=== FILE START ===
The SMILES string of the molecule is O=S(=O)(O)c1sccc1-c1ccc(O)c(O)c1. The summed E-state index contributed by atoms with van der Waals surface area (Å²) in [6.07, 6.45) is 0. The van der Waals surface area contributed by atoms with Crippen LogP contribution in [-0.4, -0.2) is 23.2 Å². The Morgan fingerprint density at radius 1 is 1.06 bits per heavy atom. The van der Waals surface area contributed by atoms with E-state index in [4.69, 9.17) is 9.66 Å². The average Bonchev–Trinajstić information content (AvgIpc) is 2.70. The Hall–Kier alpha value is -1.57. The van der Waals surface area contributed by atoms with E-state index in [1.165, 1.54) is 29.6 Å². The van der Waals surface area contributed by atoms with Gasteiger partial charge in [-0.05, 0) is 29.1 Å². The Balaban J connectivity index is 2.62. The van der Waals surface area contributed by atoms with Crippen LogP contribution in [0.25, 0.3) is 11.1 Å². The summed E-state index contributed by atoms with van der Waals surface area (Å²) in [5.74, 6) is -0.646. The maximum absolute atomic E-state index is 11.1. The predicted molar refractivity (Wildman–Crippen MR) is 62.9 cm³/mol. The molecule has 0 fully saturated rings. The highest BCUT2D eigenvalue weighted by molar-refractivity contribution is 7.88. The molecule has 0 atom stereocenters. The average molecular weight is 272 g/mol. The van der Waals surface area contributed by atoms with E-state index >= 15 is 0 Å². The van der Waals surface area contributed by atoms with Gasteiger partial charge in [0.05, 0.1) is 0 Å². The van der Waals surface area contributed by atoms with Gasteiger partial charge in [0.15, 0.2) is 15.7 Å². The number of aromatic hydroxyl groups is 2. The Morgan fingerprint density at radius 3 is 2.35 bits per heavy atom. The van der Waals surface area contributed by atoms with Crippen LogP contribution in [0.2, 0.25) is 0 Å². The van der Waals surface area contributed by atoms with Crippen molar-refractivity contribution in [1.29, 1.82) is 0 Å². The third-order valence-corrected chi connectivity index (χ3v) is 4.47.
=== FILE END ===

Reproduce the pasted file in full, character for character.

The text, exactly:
The SMILES string of the molecule is O=S(=O)(O)c1sccc1-c1ccc(O)c(O)c1. The summed E-state index contributed by atoms with van der Waals surface area (Å²) in [6.07, 6.45) is 0. The van der Waals surface area contributed by atoms with Crippen LogP contribution in [-0.4, -0.2) is 23.2 Å². The Morgan fingerprint density at radius 1 is 1.06 bits per heavy atom. The van der Waals surface area contributed by atoms with E-state index in [4.69, 9.17) is 9.66 Å². The average Bonchev–Trinajstić information content (AvgIpc) is 2.70. The Hall–Kier alpha value is -1.57. The van der Waals surface area contributed by atoms with E-state index in [1.165, 1.54) is 29.6 Å². The van der Waals surface area contributed by atoms with Gasteiger partial charge in [-0.05, 0) is 29.1 Å². The Balaban J connectivity index is 2.62. The van der Waals surface area contributed by atoms with Crippen LogP contribution in [0.25, 0.3) is 11.1 Å². The summed E-state index contributed by atoms with van der Waals surface area (Å²) in [5.74, 6) is -0.646. The maximum absolute atomic E-state index is 11.1. The predicted molar refractivity (Wildman–Crippen MR) is 62.9 cm³/mol. The molecule has 0 fully saturated rings. The highest BCUT2D eigenvalue weighted by molar-refractivity contribution is 7.88. The molecule has 0 atom stereocenters. The average molecular weight is 272 g/mol. The van der Waals surface area contributed by atoms with E-state index >= 15 is 0 Å². The van der Waals surface area contributed by atoms with Gasteiger partial charge in [0.05, 0.1) is 0 Å². The van der Waals surface area contributed by atoms with Gasteiger partial charge in [0.15, 0.2) is 15.7 Å². The number of aromatic hydroxyl groups is 2. The Morgan fingerprint density at radius 3 is 2.35 bits per heavy atom. The van der Waals surface area contributed by atoms with Crippen LogP contribution in [0.2, 0.25) is 0 Å². The van der Waals surface area contributed by atoms with Crippen molar-refractivity contribution in [1.29, 1.82) is 0 Å². The third-order valence-corrected chi connectivity index (χ3v) is 4.47.